I'm not quite sure what specifically your talking about in the first few paragraphs, and without examples I can only tell you what I see.
I see numerous users going out of their way to be above and beyond nice to people who regularly ask questions and post answers that don't come close to meeting the rules of this site, trying to guide them to understand our purpose and quality standards.
I see people abuse this nicety and continue to post this kind of stuff without reading any of this site's documentation and without making any effort to understand what makes a quality Q&A on this site.
I see our community step and and demolish trolls before they have a chance to gain a foothold here.
I see members of our community enforcing the standards they developed and that they agreed to by participating in this site and it's meta site.
What I don't see (and maybe I'm missing it) is
- Our users being churlish or arrogant when they go to enforce these standards.
This is a community with rules. We're not a Christian community, though we are largely composed of Christians. As Affable points out we have regular participants that are Atheist, Agnostic, Muslim and certainly many other faiths.
In addition we are position agnostic. Questions and answers are permitted to come from the position of any sect that claims to be Christian.
All that said, we're also a part of a wider network of question and answer sites. The Stack Exchange Network. With that privilege comes a responsibility to maintain the high quality and low signal to noise ratio that is expected of all SE sites.
In order to do this with a disparate and relatively disagreeable set of groups in a hopefully highly civilized manner, we've set forth a number of rules in addition to the standard Stack Exchange ruleset. These are outlined here on this meta site, and are summarized (with links for more detail) in the help-center.
As such we decided early on that we wanted to focus more on the academic/theological side of Christianity, because, frankly, these questions have verifiable right answers. In contrast, most questions about Christian life that are not soundly based on theology don't have answers that stand up to testability when the audience is so widely diversified as our audience is here. Because real questions have answers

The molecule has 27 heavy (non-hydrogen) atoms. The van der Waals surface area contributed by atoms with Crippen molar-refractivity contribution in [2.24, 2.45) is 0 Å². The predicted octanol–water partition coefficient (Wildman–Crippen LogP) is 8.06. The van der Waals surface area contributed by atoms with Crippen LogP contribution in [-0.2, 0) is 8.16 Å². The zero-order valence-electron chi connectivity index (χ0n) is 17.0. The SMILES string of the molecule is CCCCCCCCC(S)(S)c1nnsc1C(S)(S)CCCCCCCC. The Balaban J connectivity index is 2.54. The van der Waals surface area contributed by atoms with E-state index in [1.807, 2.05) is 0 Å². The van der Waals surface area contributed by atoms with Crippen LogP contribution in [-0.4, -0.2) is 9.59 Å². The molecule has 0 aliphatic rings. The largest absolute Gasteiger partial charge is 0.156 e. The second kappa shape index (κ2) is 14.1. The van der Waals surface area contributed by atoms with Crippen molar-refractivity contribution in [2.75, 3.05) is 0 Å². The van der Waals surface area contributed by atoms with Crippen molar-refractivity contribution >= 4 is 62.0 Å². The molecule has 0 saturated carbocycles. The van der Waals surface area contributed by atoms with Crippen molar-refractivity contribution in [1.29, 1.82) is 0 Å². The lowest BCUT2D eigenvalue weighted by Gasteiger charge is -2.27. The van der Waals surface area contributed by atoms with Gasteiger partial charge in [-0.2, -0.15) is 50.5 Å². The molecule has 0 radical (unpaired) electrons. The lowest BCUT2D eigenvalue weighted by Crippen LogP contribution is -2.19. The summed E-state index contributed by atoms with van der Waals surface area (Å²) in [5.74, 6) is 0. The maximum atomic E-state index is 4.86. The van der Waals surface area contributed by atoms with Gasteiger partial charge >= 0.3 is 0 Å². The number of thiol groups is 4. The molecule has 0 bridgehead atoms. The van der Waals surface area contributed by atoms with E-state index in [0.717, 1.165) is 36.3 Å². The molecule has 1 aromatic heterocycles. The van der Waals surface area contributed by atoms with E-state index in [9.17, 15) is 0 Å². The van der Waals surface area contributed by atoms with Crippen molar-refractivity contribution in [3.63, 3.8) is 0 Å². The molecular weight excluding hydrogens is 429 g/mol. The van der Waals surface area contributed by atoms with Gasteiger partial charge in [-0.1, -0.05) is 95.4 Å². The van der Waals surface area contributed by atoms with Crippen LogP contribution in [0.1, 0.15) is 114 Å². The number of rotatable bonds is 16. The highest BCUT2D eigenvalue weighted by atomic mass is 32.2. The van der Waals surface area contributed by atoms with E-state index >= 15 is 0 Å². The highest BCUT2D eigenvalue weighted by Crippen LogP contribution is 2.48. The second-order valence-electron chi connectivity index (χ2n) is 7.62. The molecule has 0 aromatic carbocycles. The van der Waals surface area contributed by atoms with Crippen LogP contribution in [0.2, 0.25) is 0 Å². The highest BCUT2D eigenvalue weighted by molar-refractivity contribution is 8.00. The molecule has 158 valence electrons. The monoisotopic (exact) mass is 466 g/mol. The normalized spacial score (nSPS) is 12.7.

That said, a question can be subjective and have good answers. In fact many questions here, many of the best questions even, have at least a subjective component. However, for these questions there are some general guidelines given at a network level in the blog post: Good Subjective, Bad Subjective. And further guidance given here.
- If you want to ask a subjective question, scope it tightly, either to a specific set/subset of religious groups (a demoniation or small set of demoninations is good here) Or to a theological tradition (Calvinism, Arminianism etc), or to a specific doctrinal position (Perseverance of the saints, believers baptism)
We understand that this raises the bar to ask questions. We believe this is a good thing. The concept of this site (and all SE sites), is to be an expert site where experts as questions and get answers from experts. In part this is an aspiration more than an actuality. However, we believe the way to attract experts is to give them hard problems to solve, not overwhelm them with easy stuff.
So to answer your question about whether or not this is a paradox, I'd like to rephrase your two points to give you some guidelines on how to ask
Try to ask objective questions. If you need to ask a subjective question, figure out what exactly you want to know and whose opinion you want on the question. If you want everyone's opinion on all the details of this question then you're asking for too much for it to be a good question here.
When you go to ask a question, show that you've at least tried to answer the question on your own first. Did you at least google it? That's really what people are asking when they ask about prior research.
To expand on that last point a bit. The main site on this network is Stack Overflow, it's a site or programmers, people who have problem as they go through their day can post questions and ask for help. However, if someone just says "hey I can't figure out how to get these columns into my select statement" they are going to be asked to show that they've at least tried to do it themselves, show some code, show exactly where they are stuck.
I share this example because if we actually want to be an expert resource we need specific detailed high level questions that show effort.
This means slowing down and thinking about questions before you ask, figure out where exactly you're stuck and then ask about that not the general concept, the nitty-gritty down to the brass tacks specifics